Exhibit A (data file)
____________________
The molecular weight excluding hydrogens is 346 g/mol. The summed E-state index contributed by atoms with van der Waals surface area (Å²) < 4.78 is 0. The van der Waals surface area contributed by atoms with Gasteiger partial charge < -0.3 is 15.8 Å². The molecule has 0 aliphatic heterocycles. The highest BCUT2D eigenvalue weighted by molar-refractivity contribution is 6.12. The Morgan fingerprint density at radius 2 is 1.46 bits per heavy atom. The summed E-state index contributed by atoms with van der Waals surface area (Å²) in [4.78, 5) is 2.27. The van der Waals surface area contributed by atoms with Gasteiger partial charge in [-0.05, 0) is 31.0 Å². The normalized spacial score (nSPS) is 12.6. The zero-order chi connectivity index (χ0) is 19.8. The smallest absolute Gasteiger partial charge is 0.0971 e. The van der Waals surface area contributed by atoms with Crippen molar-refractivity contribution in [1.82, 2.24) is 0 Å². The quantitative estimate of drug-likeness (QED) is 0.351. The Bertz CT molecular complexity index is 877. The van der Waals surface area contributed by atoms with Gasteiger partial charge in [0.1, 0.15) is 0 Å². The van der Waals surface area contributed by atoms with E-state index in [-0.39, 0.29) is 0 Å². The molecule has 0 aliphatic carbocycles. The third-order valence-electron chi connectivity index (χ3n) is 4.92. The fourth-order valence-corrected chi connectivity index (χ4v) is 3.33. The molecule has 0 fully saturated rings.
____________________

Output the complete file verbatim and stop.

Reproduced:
The molecular weight excluding hydrogens is 346 g/mol. The summed E-state index contributed by atoms with van der Waals surface area (Å²) < 4.78 is 0. The van der Waals surface area contributed by atoms with Gasteiger partial charge < -0.3 is 15.8 Å². The molecule has 0 aliphatic heterocycles. The highest BCUT2D eigenvalue weighted by molar-refractivity contribution is 6.12. The Morgan fingerprint density at radius 2 is 1.46 bits per heavy atom. The summed E-state index contributed by atoms with van der Waals surface area (Å²) in [4.78, 5) is 2.27. The van der Waals surface area contributed by atoms with Gasteiger partial charge in [-0.05, 0) is 31.0 Å². The normalized spacial score (nSPS) is 12.6. The zero-order chi connectivity index (χ0) is 19.8. The smallest absolute Gasteiger partial charge is 0.0971 e. The van der Waals surface area contributed by atoms with Crippen molar-refractivity contribution in [1.82, 2.24) is 0 Å². The quantitative estimate of drug-likeness (QED) is 0.351. The Bertz CT molecular complexity index is 877. The van der Waals surface area contributed by atoms with Gasteiger partial charge in [0.1, 0.15) is 0 Å². The van der Waals surface area contributed by atoms with E-state index in [-0.39, 0.29) is 0 Å². The molecule has 0 aliphatic carbocycles. The third-order valence-electron chi connectivity index (χ3n) is 4.92. The fourth-order valence-corrected chi connectivity index (χ4v) is 3.33. The molecule has 0 fully saturated rings.